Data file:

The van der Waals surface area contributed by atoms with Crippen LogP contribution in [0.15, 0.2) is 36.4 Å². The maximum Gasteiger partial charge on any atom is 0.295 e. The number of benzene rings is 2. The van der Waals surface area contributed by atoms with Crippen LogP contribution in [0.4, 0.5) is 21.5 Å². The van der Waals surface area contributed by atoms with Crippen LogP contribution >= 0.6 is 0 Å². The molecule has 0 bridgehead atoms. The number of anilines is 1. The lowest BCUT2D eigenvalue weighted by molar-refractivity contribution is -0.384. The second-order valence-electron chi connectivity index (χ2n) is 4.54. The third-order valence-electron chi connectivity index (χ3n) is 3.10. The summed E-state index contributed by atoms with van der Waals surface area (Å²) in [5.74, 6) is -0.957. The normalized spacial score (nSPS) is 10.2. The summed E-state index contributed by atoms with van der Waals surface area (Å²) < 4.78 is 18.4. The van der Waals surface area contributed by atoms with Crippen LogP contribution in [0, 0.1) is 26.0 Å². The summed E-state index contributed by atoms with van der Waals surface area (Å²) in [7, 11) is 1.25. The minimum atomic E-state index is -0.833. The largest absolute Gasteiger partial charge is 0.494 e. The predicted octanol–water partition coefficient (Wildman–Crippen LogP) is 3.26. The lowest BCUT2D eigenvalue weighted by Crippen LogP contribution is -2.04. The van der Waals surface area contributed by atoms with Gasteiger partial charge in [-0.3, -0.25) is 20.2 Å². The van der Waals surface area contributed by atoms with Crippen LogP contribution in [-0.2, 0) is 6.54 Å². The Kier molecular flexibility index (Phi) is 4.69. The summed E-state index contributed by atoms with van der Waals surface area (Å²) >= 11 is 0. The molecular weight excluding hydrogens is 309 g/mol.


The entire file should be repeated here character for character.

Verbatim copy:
The van der Waals surface area contributed by atoms with Crippen LogP contribution in [0.15, 0.2) is 36.4 Å². The maximum Gasteiger partial charge on any atom is 0.295 e. The number of benzene rings is 2. The van der Waals surface area contributed by atoms with Crippen LogP contribution in [0.4, 0.5) is 21.5 Å². The van der Waals surface area contributed by atoms with Crippen LogP contribution >= 0.6 is 0 Å². The molecule has 0 bridgehead atoms. The number of anilines is 1. The lowest BCUT2D eigenvalue weighted by molar-refractivity contribution is -0.384. The second-order valence-electron chi connectivity index (χ2n) is 4.54. The third-order valence-electron chi connectivity index (χ3n) is 3.10. The summed E-state index contributed by atoms with van der Waals surface area (Å²) in [5.74, 6) is -0.957. The normalized spacial score (nSPS) is 10.2. The summed E-state index contributed by atoms with van der Waals surface area (Å²) < 4.78 is 18.4. The van der Waals surface area contributed by atoms with Crippen LogP contribution in [0, 0.1) is 26.0 Å². The summed E-state index contributed by atoms with van der Waals surface area (Å²) in [7, 11) is 1.25. The minimum atomic E-state index is -0.833. The largest absolute Gasteiger partial charge is 0.494 e. The predicted octanol–water partition coefficient (Wildman–Crippen LogP) is 3.26. The lowest BCUT2D eigenvalue weighted by Crippen LogP contribution is -2.04. The van der Waals surface area contributed by atoms with Gasteiger partial charge in [-0.3, -0.25) is 20.2 Å². The van der Waals surface area contributed by atoms with Crippen LogP contribution in [-0.2, 0) is 6.54 Å². The Kier molecular flexibility index (Phi) is 4.69. The summed E-state index contributed by atoms with van der Waals surface area (Å²) >= 11 is 0. The molecular weight excluding hydrogens is 309 g/mol.